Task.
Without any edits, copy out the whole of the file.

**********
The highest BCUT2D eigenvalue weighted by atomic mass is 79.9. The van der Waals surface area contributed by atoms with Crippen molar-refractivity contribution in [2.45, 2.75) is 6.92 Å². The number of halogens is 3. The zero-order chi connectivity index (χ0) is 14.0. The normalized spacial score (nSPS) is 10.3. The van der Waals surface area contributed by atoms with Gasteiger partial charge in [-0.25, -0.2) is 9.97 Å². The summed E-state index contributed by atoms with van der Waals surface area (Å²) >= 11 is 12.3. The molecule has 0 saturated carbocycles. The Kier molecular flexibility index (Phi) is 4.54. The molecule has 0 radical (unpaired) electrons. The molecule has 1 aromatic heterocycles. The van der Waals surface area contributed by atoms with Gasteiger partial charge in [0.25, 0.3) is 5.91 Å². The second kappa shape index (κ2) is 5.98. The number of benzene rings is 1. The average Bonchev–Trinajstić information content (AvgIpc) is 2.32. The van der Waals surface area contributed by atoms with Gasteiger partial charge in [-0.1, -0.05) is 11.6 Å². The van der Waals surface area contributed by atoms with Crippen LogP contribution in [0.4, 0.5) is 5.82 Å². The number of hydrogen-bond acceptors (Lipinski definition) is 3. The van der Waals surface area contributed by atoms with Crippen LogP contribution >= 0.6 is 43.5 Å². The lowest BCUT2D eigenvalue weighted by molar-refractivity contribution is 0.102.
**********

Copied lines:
The highest BCUT2D eigenvalue weighted by atomic mass is 79.9. The van der Waals surface area contributed by atoms with Crippen molar-refractivity contribution in [2.45, 2.75) is 6.92 Å². The number of halogens is 3. The zero-order chi connectivity index (χ0) is 14.0. The normalized spacial score (nSPS) is 10.3. The van der Waals surface area contributed by atoms with Gasteiger partial charge in [-0.25, -0.2) is 9.97 Å². The summed E-state index contributed by atoms with van der Waals surface area (Å²) >= 11 is 12.3. The molecule has 0 saturated carbocycles. The Kier molecular flexibility index (Phi) is 4.54. The molecule has 0 radical (unpaired) electrons. The molecule has 1 aromatic heterocycles. The van der Waals surface area contributed by atoms with Gasteiger partial charge in [0.25, 0.3) is 5.91 Å². The second kappa shape index (κ2) is 5.98. The number of benzene rings is 1. The average Bonchev–Trinajstić information content (AvgIpc) is 2.32. The van der Waals surface area contributed by atoms with Gasteiger partial charge in [-0.1, -0.05) is 11.6 Å². The van der Waals surface area contributed by atoms with Crippen LogP contribution in [0.4, 0.5) is 5.82 Å². The number of hydrogen-bond acceptors (Lipinski definition) is 3. The van der Waals surface area contributed by atoms with Crippen LogP contribution >= 0.6 is 43.5 Å². The lowest BCUT2D eigenvalue weighted by molar-refractivity contribution is 0.102.